Wednesday, December 24, 2008

Good timing: wore out my slide stop

I've had my Springfield Armory 1911 A1 Lightweight for, oh, a dozen years or so. Its been getting customized over the course of most of that time, and is almost finished. Once I decide what night sights I wanna have low mounted on it (I'm thinking about 10-8's for it and the MnP), its gonna get refinished and then the work will probably stop. Probably.

The original slide stop that was one of the first things I had customized, was a King's extended part. At the time, I shot a Weaver stance with crossed thumbs. With that method, having the gas pedal didn't hurt.


However, I reached a plateau in my shooting, and wasn't getting better. I came to the realization that "Do whatever works for you" was, in fact, a very stupid philosophy if one wishes to be the best one can be at a given pursuit. The Way is thumbs forward, with a version of the isosceles stance, and being extra sure not to hook your support hand index finger on the trigger guard.

That posed a problem with that original slide stop; I was overriding it regardless of how I gripped the gun; I was either holding it down or pushing it up. I knew I needed to change the part, but we were out of stock at work, so I put it off.

Well, we got some Wilson Bulletproof slide stops in right about the time I found that my baby wasn't locking back in empty mags. I had worn out the original slide stop after ten or eleven years. Nice timing! I picked up the new Bulletproof part, and found that it didn't need extra fitting. That's a good thing, since I don't know of any 1911 smiths around here. I don't let anyone who's not the best available wrench on my guns.



I'm quite pleased with this new part; if I had known the what's up, I'd have had it on there all along. I guess JMB really did know what he was doing with that part. I still believe that 1911's have to have beavertail grip safeties and extended thumb safeties to be a usable fighting gun. Add to that high profile, quality sights, and you've got something goin' on.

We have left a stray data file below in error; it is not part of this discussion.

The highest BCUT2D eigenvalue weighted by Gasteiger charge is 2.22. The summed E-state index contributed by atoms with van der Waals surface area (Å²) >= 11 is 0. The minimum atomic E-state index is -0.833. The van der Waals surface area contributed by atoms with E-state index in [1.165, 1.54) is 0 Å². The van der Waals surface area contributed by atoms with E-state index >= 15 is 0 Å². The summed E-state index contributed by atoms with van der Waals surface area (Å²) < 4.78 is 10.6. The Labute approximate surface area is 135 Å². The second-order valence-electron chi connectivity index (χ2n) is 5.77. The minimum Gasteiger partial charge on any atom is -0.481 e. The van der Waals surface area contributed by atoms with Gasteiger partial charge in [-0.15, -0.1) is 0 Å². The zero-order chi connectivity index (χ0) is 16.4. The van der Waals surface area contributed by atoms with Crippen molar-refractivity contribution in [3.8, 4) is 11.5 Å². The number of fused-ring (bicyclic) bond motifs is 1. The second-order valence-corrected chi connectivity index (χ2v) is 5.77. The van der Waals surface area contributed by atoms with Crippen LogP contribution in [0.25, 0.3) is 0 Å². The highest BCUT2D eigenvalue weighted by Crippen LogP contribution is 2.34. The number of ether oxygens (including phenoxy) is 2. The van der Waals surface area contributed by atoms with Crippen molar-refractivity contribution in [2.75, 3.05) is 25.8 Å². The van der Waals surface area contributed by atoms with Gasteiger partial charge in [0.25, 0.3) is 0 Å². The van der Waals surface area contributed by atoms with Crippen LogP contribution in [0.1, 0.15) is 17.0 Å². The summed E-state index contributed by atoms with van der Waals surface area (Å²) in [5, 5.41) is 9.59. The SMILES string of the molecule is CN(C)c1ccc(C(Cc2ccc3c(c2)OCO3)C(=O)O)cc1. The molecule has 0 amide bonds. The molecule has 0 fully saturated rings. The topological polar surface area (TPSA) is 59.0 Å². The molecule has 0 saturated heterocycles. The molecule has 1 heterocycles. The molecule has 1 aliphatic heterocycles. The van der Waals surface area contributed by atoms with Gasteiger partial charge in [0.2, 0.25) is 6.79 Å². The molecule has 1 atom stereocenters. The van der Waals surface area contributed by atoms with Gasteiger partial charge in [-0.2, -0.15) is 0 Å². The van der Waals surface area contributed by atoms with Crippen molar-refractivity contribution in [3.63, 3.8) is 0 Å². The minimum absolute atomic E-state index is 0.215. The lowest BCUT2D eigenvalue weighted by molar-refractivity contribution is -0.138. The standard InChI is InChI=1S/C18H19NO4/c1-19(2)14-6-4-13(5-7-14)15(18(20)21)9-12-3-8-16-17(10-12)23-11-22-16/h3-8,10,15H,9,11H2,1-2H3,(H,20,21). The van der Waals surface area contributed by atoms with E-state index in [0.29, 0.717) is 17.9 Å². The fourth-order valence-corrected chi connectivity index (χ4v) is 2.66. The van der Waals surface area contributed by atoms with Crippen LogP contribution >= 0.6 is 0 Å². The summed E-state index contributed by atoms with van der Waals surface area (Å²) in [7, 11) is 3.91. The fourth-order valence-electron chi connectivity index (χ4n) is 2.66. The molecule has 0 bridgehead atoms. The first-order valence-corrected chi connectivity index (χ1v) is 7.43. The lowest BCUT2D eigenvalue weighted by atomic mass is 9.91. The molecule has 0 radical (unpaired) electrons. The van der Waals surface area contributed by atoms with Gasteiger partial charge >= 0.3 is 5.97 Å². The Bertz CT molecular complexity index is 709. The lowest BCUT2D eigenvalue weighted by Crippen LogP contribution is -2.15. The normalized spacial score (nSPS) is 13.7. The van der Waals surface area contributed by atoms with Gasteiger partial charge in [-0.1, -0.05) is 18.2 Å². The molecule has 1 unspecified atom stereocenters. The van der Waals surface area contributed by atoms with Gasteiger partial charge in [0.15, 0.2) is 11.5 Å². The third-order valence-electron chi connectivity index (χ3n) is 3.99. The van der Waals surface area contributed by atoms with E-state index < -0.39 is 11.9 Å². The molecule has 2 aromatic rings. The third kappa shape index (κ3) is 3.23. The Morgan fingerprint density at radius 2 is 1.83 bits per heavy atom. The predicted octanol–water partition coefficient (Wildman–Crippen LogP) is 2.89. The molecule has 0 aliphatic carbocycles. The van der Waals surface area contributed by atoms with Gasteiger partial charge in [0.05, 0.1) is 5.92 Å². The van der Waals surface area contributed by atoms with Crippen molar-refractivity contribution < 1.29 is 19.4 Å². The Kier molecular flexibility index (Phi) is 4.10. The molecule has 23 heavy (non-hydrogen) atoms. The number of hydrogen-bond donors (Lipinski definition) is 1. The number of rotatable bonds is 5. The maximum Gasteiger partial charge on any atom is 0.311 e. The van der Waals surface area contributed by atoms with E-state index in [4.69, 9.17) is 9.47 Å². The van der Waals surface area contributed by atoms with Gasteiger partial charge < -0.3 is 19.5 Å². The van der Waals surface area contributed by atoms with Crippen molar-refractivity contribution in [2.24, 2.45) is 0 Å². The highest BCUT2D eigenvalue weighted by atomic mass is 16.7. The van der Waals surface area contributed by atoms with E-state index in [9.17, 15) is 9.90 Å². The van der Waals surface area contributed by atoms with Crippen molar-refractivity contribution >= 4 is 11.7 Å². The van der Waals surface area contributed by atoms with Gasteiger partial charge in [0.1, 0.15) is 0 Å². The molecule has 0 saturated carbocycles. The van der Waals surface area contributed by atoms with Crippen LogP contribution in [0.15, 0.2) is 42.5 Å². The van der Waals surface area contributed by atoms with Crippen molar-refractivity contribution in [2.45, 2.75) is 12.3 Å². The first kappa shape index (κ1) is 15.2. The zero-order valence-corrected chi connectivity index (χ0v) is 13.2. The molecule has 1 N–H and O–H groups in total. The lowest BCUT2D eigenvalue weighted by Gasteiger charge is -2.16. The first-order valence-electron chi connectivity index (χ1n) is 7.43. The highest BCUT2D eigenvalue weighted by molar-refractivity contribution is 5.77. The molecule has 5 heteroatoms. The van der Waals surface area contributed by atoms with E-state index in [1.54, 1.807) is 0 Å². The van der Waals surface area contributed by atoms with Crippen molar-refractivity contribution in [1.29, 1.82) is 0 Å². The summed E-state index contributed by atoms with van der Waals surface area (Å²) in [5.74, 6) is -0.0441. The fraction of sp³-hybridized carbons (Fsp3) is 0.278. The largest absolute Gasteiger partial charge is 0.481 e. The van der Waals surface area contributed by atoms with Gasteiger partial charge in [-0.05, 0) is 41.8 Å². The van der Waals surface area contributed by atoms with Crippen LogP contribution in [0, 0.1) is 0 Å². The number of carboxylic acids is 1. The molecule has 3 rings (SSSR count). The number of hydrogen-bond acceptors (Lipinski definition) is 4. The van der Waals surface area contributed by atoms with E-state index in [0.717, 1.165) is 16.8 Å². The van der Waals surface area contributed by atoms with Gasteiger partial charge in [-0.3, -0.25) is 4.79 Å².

I can't tell if this is an artsy shot; I kinda think it is. Since I don't have to pay for bandwidth, I'm gonna go ahead and put it up.


Lastly, here's the off side of this gun, for the sake of completeitude.


Couple things to note: the finish appears to be kinda two toned because, through shooting the hell out of it, I've rubbed most of the finish off the frame. This gun has an arched mainspring housing, where my Kimber Custom Royal has a flat one. I can't tell the difference. I shoot the SA better, but that's probably just because its got a hard fit Bar-Sto barrel in it.

The background I shot these on is my new TNF hooded fleece. It was a gift from a connected friend of mine; he's a cop that's got a lot of friends. There's no model name on it, and the numbers don't tell me what it is, either. What I know about it is that it's made in the US of A, and similar jackets are seen in pics of very high speed dudes. I'm pretty sure I know where it came from, but I can't prove it. Doesn't matter; I have my story and I'm stickin' to it. :)

3 comments:

DirtCrashr said...

The old slide-stop looks huge, does (did) it really stick out that far? I like the arched mainspring housing, but what do I know? ;-)

Haji said...

The width of the lever is the same as the thumb safety; they're the same brand, so it makes sense that they match. Easy to reach without shifting your grip, but in the way when the thumbs forward grip is used.

Arched MSH's evoke strong feelings in 1911 guys. It was designed on the A1 to make the pistol point more naturally, which it does for me. I just make a slight adjustment that I'm not even really aware of when I shoot the flat MSH of my Kimber. I can't tell much difference, but there are people on both sides that say it makes all the difference, and the opposite part of the one they have will get ya kilt. Gun folks are a strange lot sometimes!

DirtCrashr said...

I get it. My '43 1911A1 is the only one I'm familiar with. ;-)